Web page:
Opening the door to taxing nonprofits also means that the rates and conditions, (such as the threshold and discount), can change depending on budgetary needs. This also needs to be a major point of discussion because we do not want nonprofits to become revenue machines.
Taxing Manchester nonprofits could only be done if allowed by the state, and even though any discussions haven’t gained much traction, it is something that should be watched closely. I wonder if taxing the property of nonprofits is something that would work in New Hampshire? Would it be more of a benefit or burden? I would imagine that it could be a benefit on the revenue side but could cause a burden to some nonprofits as well as those served by them.
Before any governing body takes on such an important issue, they need to be well informed of the pros and cons as well as of any unintended consequences that could result from such action. They also need to look at the impact such as the ability of people to deduct contributions from their income taxes. In addition, we need to consider the impact to the nonprofit statuses offered by the IRS. And of course we need to consider the impact on those who are served by the nonprofits as well as the potential demand for state aid to assist some who are currently served by the affected nonprofits.
I cannot emphasize enough the importance of thoughtful discussion with input from all sides before even considering this issue. Although laws can be repealed, any damage caused to the nonprofit sector may be permanent and it could take a long time for effected individuals and organizations to recover.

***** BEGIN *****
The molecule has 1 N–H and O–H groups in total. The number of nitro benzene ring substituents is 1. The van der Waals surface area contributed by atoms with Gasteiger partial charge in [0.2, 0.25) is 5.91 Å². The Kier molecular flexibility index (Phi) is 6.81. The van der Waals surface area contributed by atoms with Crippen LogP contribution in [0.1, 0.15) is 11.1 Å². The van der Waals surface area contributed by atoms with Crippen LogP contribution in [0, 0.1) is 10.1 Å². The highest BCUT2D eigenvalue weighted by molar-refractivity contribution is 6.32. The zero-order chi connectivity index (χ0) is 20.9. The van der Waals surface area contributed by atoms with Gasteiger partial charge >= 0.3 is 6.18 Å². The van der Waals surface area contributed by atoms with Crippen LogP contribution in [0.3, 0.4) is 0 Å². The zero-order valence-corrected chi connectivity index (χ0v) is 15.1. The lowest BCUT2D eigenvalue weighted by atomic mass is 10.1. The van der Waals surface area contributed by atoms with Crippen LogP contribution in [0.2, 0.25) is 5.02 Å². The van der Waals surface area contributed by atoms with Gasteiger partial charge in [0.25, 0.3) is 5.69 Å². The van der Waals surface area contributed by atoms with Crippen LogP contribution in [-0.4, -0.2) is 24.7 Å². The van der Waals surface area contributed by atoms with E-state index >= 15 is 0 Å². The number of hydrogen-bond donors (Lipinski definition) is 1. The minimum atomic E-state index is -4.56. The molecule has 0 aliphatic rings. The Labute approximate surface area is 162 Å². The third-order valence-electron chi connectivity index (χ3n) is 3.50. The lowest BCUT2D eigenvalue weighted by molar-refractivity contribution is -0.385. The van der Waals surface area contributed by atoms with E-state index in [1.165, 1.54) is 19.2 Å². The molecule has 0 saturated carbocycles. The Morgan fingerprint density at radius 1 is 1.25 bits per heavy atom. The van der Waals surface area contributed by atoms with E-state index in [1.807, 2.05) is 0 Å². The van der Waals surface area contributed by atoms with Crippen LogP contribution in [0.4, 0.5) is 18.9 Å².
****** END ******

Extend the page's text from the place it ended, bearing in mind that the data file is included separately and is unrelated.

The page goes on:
We need to consider the greater good and tread lightly.
About the author: Brian Chicoine is a New Hampshire native who moved to Manchester from Raymond in 1980 at the age of 8. He attended Gossler Park Elementary, Parkside and Southside Junior High, and West High, from which he graduated in 1990. After attending Notre Dame College in Manchester, Brian completed his undergraduate degree at Rhode Island College in Providence. Brian and his wife Jackie then came to Manchester in 2004 and were involved in various outreach organizations. Their two boys were born in Manchester during this time. After his position was eliminated in 2009, Brian and his family returned to Rhode Island. They have been living in Providence since 2010. Brian and his family love Manchester and are planning on returning within the next few months. Brian is currently working at helping the city move forward by connecting with other stakeholders and becoming involved with like-minded groups. Brian is also laying the foundation for an organization that will help strengthen the city and help it move forward.
Brian holds a Bachelor’s degree from Rhode Island College and a Master of Public Administration degree from Grand Canyon University. Brian currently works at Boston Children’s Hospital. He is also founder of a Facebook Group, Manchester Forward. You can contact him at email@example.com.